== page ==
...getting it out of the house...

There is no single best way of doing this. The "best" way will depend on your bathroom layout and its height relative to the garden. In particular, it will depend on whether you can or want to install a thru-wall fitting or a thru-ceiling fitting (Fig. 2a - 2d on the Details page) and the type of pump you choose to use - in-line pump, sump pump, or no pump (gravity feed).

Note re pumps: Be aware that some pumps are only rated to handle water up to 35 degrees C, and a really hot shower is around 43C at the point it comes out of the shower head. Assuming that you pump the water out of the Big Bucket after you finish showering, the cold water that falls into the bucket at the start of the shower might reduce the water temperature enough, or you might need to let the water cool a bit more before pumping it out. The in-line pump I'm using is rated for 40C, so the bit of cold water before the shower runs hot reduces the water temperature enough for my pump.

In-line pump setup... 
This is what I use with my Big Bucket. For details of my pump, see Fig. 7 and the specifications on the Details page.

My setup has evolved over time, making it progressively easier to use. When I first set up my Big Bucket, a couple of years ago, it was like this:

My earliest Big Bucket configuration

I cut an outlet hole low on the side of my Big Bucket, inserted a tap, and ran a hose from the tap to the pump inlet. I placed a filter inside the bucket over the outlet, as shown in Fig. 1 on the Details page. The pump-to-garden hose that clicks onto the pump outlet was kept outside. After a shower, I would open a nearby outside door, bring in the hose and click it onto the pump. The green tap you see in the pump-to-garden hose was closed when not connected to the pump to prevent back-flow of old water. Once connected, I would open this tap and the tap on the bucket, wait a moment for the pump to prime, then switch on the pump. After pumping, I would switch off the pump and then immediately turn off the tap that prevented back-flow, then the other tap, and disconnect the pump-to-garden hose and take it back outside.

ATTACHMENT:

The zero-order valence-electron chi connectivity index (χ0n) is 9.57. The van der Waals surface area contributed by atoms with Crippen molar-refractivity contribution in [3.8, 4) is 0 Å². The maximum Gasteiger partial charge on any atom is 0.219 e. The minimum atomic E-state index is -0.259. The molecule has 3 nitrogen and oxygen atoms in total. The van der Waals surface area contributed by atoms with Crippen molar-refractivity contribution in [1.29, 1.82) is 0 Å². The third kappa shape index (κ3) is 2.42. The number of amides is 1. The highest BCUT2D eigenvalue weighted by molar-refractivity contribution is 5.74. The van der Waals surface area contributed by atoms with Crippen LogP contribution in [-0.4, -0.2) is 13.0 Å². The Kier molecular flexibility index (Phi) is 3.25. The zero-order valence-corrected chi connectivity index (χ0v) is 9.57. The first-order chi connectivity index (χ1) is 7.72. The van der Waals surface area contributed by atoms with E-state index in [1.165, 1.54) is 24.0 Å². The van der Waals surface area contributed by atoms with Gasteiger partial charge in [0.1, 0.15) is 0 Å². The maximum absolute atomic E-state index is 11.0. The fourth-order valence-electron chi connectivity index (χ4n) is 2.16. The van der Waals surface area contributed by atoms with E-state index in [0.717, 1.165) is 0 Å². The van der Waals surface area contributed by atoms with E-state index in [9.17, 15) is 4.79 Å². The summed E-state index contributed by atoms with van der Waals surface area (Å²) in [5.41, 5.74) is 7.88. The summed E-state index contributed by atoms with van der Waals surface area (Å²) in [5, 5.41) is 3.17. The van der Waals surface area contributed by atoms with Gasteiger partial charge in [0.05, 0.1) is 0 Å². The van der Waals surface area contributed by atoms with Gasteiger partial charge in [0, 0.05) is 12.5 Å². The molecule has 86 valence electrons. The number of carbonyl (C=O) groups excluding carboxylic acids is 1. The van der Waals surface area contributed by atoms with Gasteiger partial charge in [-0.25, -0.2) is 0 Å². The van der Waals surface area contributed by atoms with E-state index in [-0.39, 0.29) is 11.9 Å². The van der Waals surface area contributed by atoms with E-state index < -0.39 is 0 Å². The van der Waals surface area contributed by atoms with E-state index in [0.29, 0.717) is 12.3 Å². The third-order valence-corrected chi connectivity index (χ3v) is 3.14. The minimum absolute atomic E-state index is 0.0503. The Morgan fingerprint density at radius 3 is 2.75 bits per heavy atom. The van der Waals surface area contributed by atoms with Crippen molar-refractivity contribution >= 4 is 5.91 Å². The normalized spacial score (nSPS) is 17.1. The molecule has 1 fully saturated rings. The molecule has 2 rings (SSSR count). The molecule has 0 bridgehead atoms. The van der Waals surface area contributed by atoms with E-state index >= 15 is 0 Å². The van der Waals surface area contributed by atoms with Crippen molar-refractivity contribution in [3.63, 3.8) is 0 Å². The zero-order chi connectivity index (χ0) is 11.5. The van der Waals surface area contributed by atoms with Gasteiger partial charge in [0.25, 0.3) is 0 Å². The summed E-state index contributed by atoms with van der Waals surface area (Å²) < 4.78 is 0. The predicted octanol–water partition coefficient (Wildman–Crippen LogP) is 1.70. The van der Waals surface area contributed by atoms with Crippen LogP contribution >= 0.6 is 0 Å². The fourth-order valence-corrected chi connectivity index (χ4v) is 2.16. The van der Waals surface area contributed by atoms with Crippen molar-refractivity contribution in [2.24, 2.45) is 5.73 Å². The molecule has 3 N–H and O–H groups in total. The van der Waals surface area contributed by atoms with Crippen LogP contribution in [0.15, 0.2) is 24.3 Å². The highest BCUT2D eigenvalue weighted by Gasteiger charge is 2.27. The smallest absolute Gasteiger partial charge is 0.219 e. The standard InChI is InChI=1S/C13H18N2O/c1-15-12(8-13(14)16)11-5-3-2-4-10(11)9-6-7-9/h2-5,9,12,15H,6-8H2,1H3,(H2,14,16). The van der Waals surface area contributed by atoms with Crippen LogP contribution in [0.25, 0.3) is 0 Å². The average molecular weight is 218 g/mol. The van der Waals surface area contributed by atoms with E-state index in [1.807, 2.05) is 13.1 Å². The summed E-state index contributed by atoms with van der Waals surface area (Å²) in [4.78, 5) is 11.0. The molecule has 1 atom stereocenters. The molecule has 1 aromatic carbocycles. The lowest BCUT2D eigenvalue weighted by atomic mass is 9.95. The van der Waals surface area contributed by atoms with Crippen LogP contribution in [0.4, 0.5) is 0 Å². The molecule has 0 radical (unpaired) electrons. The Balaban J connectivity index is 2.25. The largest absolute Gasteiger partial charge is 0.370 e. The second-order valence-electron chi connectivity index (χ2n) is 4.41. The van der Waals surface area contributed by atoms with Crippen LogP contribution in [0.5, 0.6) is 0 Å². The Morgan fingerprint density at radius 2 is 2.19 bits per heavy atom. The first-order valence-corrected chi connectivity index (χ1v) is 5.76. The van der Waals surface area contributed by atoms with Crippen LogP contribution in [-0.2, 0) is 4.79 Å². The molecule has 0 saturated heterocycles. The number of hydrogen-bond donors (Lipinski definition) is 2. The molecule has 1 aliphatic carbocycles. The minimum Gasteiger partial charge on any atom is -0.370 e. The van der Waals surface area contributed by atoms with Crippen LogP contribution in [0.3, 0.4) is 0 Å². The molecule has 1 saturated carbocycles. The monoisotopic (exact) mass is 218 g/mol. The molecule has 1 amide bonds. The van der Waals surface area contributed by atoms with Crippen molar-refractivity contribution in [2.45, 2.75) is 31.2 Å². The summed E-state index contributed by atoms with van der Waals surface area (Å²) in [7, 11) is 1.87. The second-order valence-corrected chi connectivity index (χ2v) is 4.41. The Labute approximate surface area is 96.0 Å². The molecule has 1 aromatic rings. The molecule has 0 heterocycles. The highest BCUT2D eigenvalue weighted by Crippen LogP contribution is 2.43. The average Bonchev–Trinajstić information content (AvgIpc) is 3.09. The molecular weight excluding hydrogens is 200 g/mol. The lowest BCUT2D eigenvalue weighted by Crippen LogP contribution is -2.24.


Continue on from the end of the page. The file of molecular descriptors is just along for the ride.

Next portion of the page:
Since the bucket outlet was in the side of the bucket, I had to be there to tilt the bucket once the water level in the bucket was down to about 3cm so that it could continue to be pumped out. This would be less of an issue with a narrower bucket, but since my Big Bucket is so wide, that amount of water is quite heavy and tilting the bucket was a bit awkward. A litre or so of water would still remain, so I needed to unscrew the bucket-to-pump hose from the pump inlet and up-end the bucket to tip the remaining water down the drain in the shower alcove.

The above setup worked well, and was fairly easy to deal with - certainly much easier than carrying out dripping buckets of water by hand! However, after a couple of summers the need to hold the bucket in a tilted position and bringing in and taking out the pump-to-garden hose was starting to get old.

I decided to eliminate the need to tilt the bucket by changing the outlet from the side of the bucket to the bottom, as shown here:

My second Big Bucket configuration

The pump can now draw out all the water without any tilting - much easier! I used eco-blocks coated with silicon to raise the bucket 9cm to accommodate the outlet fitting and hose. The outlet in the bottom of the bucket has a T-fitting under it: the outlet hose with in-line tap going to the inlet side of the pump is off one side of the T-fitting, and the other side has a by-pass tap that can be opened (for example, if the garden does not need watering that day) to let the water in the bucket run directly down the drain in the shower alcove floor.The silvery blob sitting in the bucket to the left of the outlet is a pot scourer. Normally it sits in the outlet hole - its just the right size to filter hairs from the water so they don't upset the pump. The pump-to-garden hose is the same as in the earliest Big Bucket configuration. See Fig. 3 to 6 on the Details page for details of this setup.